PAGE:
Re: s6-supervise: use of nosetsid

From: Guillermo <>
Date: Thu, 3 Dec 2020 16:56:06 -0300

El jue, 3 dic 2020 a las 13:47, Laurent Bercot escribió:
> I have previously added the "nosetsid" feature to s6-supervise, to
> address the issue: [...]. So when people want to manually
> test a supervision tree, they can have nosetsid files in their test
> service directories, and ^C will send a SIGINT to all the processes
> including the services, so everything will die, which is what they
> want.
> [...]
> Hence, my question to users: do you have a *valid* reason to use
> nosetsid files in your service directories?

I don't know if it is a valid reason, so I'll just tell what I
remember using these files for, and you judge :)

I happen to be one of those people who test service directories and
s6-rc service definitions by running s6-svscan in a terminal using
's6-svscan &' (and then s6-rc-init with a live state directory that is
not /run/s6-rc, and lots of -l options), and tearing down the
supervision tree using 's6-svscanctl -t .'. So no Ctrl + C in my case.

I remember occasionally using 'nosetsid' files for the convenience of
being able to redirect the output of 'run' and 'finish' to /dev/tty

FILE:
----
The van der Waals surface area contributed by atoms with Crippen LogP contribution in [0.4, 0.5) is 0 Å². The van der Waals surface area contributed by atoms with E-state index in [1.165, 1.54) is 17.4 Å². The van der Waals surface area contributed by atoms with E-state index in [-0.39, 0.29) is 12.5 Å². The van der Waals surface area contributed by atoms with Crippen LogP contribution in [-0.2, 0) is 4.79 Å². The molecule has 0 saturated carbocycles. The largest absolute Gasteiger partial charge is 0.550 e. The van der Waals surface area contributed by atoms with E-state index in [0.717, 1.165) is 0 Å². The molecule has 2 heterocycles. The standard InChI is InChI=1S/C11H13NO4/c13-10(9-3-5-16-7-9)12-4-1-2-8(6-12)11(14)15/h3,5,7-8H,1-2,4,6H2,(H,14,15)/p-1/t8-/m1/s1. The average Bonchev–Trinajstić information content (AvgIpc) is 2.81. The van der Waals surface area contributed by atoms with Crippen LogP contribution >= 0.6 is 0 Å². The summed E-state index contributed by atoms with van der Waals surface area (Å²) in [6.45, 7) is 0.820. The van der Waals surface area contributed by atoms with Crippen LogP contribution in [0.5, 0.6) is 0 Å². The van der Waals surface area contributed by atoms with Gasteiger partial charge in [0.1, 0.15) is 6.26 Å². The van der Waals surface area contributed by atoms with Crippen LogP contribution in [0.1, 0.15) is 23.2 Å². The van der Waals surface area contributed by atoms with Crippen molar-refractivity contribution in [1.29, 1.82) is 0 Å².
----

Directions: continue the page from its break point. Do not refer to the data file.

(the controlling terminal of the shell I used to run s6-svscan) so
that I could see certain messages during tests in which s6-svscan had
its stdout & stderr redirected to a logger (typically, for emulating
an s6-linux-init-like s6-svscan-as-process-1 scenario). I think it was
for doing something like

foreground {
  redirfd -w 1 /dev/tty
  echo "Some message I want displayed on my terminal"

Having the supervised processes become session leaders meant that they
lost the controlling terminal, which, for X terminals, would be some
random special file in the devpts filesystem. Redirecting to /dev/tty
would not work in that case.

Granted, it is a rather obscure usage, and not a frequent one in my
case, but your mentioning of notsetsid files triggered the memory, so
I thought I'd mention that.

Received on Thu Dec 03 2020 - 19:56:06 UTC

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